Of course this is all grist for the literary mill!

For more info about Salisbury Cathedral, visit the official website.








Wednesday, November 11, 2015

Remembering.... Always

CWGC Cemetery at Etaples, the largest in France with 10,773 WWI graves - copyright Melanie Wills
Although the war is over when Book 3 of my Muskoka Novels, Under the Moon, begins, it lingers for many of my characters. It’s perhaps hard for us to imagine trying to rebuild lives shattered in trenches or aerial warfare, and to carry on without friends, husbands, and sweethearts when life is just supposed to be beginning. Little wonder that became known as the “lost generation”.

War veterans were reluctant to talk about their horrific experiences, especially to those who weren’t there and wouldn’t truly understand. Many couldn’t readjust to civilian life or were haunted by unforgettable experiences, including their own participation in the brutality. How does a young man, brought up to believe in the sanctity of life, reconcile that with his requirement to kill? Survivors often felt guilty that they didn’t lie alongside their comrades.

A few eventually wrote memoirs or thinly disguised fiction, possibly to help exorcise the demons, leaving us with valuable insight.

One of the most compelling is Vera Brittain’s classic, Testament of Youth.  After her beloved younger brother, her fiancĂ©, and their closest friends joined up, feisty Vera delayed her Oxford education to do “her bit” in the war by becoming a VAD (Voluntary Aid Detachment) nurse. Through her eyes, we witness the carnage of war and feel the profound sorrow of so many young lives shattered. She wanted to ensure that no one ever forgot that sacrifice.

A powerful, moving film adaptation of Testament of Youth was recently released. Here is one of the official trailers.


Vera’s memoir was an important part of my research, since my Muskoka Novels are told mostly from the viewpoint of women and their often unsung participation in the war, especially in Elusive Dawn. By sharing their experiences vicariously, we can perhaps have a deeper understanding. I shall certainly never forget.



Monday, October 26, 2015

Lusitania Medal

The sinking of the Lusitania on May 7, 1915 by a German U-boat is an important chapter in The Summer Before the Storm. Although she was a passenger liner with almost 2000 men, women, and children aboard, she was also carrying empty shell casings and over 4 million rifle cartridges, unbeknownst to the public. The Germans claimed that she was a legitimate military target, and had given people fair warning.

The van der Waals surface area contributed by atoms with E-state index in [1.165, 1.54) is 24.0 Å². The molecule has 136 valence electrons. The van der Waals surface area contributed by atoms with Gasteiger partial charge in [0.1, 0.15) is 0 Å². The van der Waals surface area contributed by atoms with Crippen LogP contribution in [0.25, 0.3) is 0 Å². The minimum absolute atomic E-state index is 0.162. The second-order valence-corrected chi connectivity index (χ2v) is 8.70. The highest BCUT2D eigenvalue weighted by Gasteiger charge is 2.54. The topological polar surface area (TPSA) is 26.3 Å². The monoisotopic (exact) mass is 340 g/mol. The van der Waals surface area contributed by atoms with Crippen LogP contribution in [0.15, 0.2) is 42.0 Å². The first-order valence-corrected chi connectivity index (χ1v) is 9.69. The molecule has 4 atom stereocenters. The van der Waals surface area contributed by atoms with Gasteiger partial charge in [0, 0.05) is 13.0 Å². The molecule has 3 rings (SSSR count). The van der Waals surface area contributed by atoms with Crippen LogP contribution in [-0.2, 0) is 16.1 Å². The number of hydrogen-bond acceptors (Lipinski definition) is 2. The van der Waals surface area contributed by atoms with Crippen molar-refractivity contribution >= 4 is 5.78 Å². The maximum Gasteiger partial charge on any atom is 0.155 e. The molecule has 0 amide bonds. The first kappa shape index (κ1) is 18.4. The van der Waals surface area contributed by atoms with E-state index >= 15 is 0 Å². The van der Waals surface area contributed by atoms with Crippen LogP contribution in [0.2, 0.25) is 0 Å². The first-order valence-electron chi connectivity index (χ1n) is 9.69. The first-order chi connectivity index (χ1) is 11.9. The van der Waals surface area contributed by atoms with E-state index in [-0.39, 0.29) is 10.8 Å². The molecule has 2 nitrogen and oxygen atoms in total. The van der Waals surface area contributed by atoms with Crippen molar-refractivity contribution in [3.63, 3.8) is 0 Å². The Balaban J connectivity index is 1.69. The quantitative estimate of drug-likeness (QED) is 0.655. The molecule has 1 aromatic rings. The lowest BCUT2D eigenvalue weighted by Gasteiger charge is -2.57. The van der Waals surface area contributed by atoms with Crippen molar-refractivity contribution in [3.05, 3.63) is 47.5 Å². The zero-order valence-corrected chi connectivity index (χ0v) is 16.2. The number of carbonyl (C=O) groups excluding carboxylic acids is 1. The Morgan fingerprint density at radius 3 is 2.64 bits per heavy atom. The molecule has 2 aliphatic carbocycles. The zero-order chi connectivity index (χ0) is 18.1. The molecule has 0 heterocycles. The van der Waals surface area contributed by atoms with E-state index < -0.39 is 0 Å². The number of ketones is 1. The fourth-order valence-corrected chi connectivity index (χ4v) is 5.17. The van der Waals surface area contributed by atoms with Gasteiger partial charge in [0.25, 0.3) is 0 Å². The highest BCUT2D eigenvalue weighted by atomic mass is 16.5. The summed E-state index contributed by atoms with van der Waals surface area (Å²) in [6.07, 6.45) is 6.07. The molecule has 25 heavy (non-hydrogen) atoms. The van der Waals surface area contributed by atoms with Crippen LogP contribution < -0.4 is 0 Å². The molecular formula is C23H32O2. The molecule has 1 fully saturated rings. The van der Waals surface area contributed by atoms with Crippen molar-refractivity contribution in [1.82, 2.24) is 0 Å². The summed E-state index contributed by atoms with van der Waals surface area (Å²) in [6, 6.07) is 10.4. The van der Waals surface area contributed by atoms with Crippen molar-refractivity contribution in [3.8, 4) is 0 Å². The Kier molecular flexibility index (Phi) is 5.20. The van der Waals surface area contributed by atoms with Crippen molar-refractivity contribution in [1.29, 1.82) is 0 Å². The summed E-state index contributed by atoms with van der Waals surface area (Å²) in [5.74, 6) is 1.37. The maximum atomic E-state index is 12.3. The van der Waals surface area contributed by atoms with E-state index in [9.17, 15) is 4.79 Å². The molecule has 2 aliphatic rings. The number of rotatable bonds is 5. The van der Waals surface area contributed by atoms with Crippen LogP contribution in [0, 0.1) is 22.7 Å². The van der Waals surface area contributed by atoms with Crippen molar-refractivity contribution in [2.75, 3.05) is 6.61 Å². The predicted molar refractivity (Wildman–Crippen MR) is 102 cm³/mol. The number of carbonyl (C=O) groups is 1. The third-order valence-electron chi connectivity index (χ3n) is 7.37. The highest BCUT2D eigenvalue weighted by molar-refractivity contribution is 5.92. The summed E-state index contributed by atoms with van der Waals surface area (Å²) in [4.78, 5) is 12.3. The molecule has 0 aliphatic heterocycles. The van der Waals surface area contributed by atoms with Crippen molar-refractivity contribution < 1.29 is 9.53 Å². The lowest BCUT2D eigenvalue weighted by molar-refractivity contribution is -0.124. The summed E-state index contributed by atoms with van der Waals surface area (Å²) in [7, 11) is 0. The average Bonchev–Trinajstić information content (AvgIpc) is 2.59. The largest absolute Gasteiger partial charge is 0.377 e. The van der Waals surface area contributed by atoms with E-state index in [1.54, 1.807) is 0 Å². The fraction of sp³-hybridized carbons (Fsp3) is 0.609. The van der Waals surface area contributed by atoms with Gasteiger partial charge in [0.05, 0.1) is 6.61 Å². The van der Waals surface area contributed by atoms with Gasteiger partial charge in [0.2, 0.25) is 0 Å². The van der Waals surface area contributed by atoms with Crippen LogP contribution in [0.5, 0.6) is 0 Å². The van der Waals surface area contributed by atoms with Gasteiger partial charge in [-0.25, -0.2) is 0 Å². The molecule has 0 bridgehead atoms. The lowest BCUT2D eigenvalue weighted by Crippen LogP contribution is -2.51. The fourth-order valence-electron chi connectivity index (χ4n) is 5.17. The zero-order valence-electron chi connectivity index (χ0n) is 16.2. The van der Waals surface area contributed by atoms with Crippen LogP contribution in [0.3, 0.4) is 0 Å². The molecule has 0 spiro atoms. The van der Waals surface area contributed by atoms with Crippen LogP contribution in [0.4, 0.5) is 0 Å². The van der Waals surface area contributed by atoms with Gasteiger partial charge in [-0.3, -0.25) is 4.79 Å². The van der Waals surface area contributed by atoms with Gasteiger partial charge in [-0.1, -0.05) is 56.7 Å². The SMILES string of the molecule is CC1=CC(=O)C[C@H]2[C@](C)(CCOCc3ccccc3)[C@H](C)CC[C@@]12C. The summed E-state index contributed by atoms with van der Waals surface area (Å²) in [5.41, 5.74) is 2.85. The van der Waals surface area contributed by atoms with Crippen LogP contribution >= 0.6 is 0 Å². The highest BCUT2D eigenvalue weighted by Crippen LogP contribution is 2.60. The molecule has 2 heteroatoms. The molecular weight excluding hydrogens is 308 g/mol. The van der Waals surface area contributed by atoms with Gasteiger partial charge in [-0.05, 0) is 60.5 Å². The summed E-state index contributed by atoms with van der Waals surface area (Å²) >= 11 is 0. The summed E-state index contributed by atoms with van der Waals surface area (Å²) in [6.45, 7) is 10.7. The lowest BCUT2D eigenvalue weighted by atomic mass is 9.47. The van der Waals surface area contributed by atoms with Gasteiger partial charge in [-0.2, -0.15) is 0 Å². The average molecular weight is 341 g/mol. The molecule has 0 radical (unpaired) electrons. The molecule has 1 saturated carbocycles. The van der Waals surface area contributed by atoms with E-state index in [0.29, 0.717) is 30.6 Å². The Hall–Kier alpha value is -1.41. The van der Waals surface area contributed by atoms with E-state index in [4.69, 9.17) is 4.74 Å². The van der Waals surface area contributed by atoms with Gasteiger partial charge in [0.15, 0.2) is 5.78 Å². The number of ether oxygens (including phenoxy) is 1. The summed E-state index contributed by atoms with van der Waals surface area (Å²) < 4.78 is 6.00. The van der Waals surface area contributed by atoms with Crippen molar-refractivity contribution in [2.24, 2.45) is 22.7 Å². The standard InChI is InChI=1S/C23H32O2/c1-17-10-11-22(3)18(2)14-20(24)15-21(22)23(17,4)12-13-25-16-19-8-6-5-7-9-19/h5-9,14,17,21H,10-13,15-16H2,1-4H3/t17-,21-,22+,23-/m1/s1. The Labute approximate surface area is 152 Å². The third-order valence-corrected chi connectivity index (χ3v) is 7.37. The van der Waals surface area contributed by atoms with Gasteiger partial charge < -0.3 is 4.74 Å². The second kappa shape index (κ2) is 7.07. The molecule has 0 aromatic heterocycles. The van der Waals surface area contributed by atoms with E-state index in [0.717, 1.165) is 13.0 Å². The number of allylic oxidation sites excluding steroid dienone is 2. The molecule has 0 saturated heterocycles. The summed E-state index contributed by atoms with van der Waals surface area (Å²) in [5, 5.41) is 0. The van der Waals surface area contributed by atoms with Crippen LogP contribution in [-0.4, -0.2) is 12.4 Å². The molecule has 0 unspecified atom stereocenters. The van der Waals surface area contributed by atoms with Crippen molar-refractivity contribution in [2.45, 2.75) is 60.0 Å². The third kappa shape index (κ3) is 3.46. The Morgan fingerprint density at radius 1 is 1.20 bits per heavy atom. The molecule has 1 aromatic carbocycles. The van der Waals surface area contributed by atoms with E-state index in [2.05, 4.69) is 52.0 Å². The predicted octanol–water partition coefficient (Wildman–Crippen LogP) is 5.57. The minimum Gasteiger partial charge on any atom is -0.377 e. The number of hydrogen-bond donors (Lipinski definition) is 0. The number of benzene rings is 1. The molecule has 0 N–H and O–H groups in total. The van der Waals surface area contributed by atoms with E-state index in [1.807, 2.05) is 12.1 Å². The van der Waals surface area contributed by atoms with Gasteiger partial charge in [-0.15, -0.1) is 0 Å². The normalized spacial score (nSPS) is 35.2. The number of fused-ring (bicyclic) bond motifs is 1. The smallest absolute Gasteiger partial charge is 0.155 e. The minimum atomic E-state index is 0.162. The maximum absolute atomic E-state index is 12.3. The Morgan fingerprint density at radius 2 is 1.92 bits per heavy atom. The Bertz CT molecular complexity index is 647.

The German embassy had placed a notice in American newspapers stating “vessels flying the flag of Great Britain, or any of her allies, are liable to destruction in those waters [adjacent to the British Isles] and that travellers sailing in the war zone on the ships of Great Britain or her allies do so at their own risk.”

Tragically, 1198 people died when the torpedoed ship sank off the coast of Ireland in only 18 minutes. People worldwide were shocked and outraged, and even a few German newspapers condemned this attack on civilians.

A few months later, a Munich sculptor, Karl Goetz, privately created a commemorative medal of the sinking as a satirical statement, blaming the Cunard line and the British government for allowing the Lusitania to sail into perilous waters.
British replica of the Goetz medal
The medal attracted so much attention that the British head of Propaganda decided to use it to keep stoking anti-German feeling. Replicas were made by Selfridges, and profits from the sales of 250,000 medals were given to the Red Cross.

I’m thrilled to have just received one of those replica medals, thanks to the generosity of John Reynolds, a fan of my Muskoka Novels. It’s exciting to hold something so old and, to me, significant.

Here is the document that came with it, which explains what’s on both sides of the medal. The reverse side is pictured below. 

Reverse side showing Death at the Cunard booking Office

If you're interested in seeing the original medal in more detail, visit this website.

You can also sail aboard the doomed ship with some of my characters in The Summer Before the Storm.





Thursday, October 22, 2015

Secret Rendezvous

Ungerman-Gateway Park, Gravenhurst  copyright Gabriele Wills
This rocky waterfront park in Gravenhurst was once part of the private Calydor Sanatorium, referred to as the Lakeview San in Under the Moon.  This is also an important location for the new novel.

"Claire's Rock"  copyright Gabriele Wills
 I call this spot "Claire's Rock" because it's where sweethearts Claire and Colin met secretly in Book 3.  Fictional Hope Cottage sprawled on the shore south of the Sanatorium, around that bluff.

This is where Book 4 begins.....